A New Commodity for Canada’s resource economy: Petrolithium
Between blocked pipelines and tumbling prices, the challenges facing the Canadian oil industry have left many in the Western provinces hurting. In addition, both global and national efforts to diversify energy resources in response to climate change are creating further long-term economic uncertainty for many.
That being said, with the richness of the Western provinces’ natural resources, there are numerous opportunities to diversify Canada’s extractive economy and better adapt to changing times. One such way to do so is through a new commodity that is becoming critical to the clean energy economy: Petrolithium.
The Rise of Lithium
Driven primarily by the rapidly growing market for electric vehicles, lithium has become a highly sought after mineral. A Roskill market outlook predicts demand from battery makers to rise by 650 per cent by 2027, with overall lithium demand set to increase threefold. In less than ten years, according to the study, the demand for the mineral will reach an astronomical one million tonnes.
Canada can play a leading role in meeting this significant surge in demand by leveraging a surprising source, that being oil and gas wastewater.
Lithium producers today are limited by the inefficiencies that are inherent in incumbent mineral extraction processes, which require tremendous amounts of time, land, and water with which to generate lithium. The most common lithium extraction method is to pump naturally occurring brines into man-made solar evaporation ponds, a process that can take as long as 18 months to begin producing lithium. Because of its reliance on expansive ponds which demand vast quantities of fresh water, solar evaporation also comes with an enormous water footprint in water-scarce parts of Latin America. Other operations can extract lithium from hard rock, but at up to double the cost of solar evaporation and these methods can take up to two years to produce lithium.
Canada is uniquely positioned to produce lithium in much less time – and with far fewer environmental impacts – through the use of billions of tonnes of produced wastewater that is generated by the Canadian oil industry every year; wastewater which also often contains lithium.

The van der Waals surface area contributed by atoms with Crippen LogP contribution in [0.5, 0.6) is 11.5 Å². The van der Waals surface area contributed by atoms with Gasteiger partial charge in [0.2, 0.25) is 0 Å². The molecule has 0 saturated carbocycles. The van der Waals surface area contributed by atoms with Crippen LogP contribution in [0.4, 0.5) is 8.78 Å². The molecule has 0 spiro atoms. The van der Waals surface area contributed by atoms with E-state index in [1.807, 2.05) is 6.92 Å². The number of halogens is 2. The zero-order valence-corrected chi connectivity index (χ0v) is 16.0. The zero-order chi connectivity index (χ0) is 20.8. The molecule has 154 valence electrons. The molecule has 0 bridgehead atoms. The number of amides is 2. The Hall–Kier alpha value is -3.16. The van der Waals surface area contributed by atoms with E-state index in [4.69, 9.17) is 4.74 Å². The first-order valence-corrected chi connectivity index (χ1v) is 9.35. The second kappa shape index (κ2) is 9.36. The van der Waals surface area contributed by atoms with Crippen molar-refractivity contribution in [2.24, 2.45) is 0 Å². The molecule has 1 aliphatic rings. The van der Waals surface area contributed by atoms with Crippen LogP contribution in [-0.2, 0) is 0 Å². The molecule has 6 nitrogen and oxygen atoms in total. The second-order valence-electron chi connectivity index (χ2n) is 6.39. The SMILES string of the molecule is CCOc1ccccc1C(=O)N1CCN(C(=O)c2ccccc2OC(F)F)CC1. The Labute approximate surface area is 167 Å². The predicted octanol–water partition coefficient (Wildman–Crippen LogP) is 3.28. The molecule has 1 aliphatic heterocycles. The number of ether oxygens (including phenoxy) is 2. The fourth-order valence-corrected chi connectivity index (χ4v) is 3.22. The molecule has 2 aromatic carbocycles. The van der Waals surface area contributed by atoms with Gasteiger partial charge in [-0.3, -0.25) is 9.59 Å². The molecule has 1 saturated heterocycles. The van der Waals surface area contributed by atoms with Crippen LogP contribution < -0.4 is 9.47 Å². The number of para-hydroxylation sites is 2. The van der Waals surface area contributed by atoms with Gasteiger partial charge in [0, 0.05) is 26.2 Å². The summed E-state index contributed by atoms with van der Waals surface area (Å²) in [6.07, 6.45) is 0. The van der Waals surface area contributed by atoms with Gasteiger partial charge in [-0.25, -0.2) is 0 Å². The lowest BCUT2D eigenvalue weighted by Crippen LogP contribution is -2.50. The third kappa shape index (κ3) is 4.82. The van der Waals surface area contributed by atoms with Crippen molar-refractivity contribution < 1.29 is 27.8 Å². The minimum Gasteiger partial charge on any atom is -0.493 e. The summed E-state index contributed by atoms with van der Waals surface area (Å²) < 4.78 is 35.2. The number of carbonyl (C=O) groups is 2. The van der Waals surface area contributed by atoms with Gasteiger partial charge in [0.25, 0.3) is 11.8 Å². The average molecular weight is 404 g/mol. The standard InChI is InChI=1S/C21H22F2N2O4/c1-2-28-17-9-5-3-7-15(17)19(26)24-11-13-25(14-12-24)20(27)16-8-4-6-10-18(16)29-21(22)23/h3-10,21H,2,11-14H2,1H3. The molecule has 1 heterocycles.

During oil production, lithium is brought up with the hydrocarbons due to the oil deposits naturally settling on underground brines rich in lithium. Once the oil is removed from the rest of the extracted stream, the lithium-rich produced water is disposed of. While high in lithium content, the presence of other ions in the waste stream can make the recovery of this high-demand mineral difficult.
Innovative New Lithium Extraction Processes
However, where conventional methods of lithium extraction face numerous challenges, Vancouver-based MGX Minerals realizes opportunities.
MGX deploys rapid lithium extraction technology – or petrolithium technology – that recovers the mineral using a fraction of the time, land, and water required by conventional mining methods. Developed with engineering partner and wholly-owned subsidiary, PurLucid Treatment Solutions, the petrolithium process uses cutting-edge nanofiltration technology to recover lithium from a complex range of brines, including natural brines, oil and gas produced water, and other industrial wastewaters.
Leveraging the existing infrastructure of the oil and gas industry – of both active and decommissioned wells – MGX’s technology processes high salinity wastewater from oil extraction operations, removing contaminants and recovering lithium in the range of 100 parts per million. The process recovers between 70 to 90 per cent of the lithium found in brine, which enables brines with as little as 70 milligrams per liter of lithium to become commercially viable for recovery.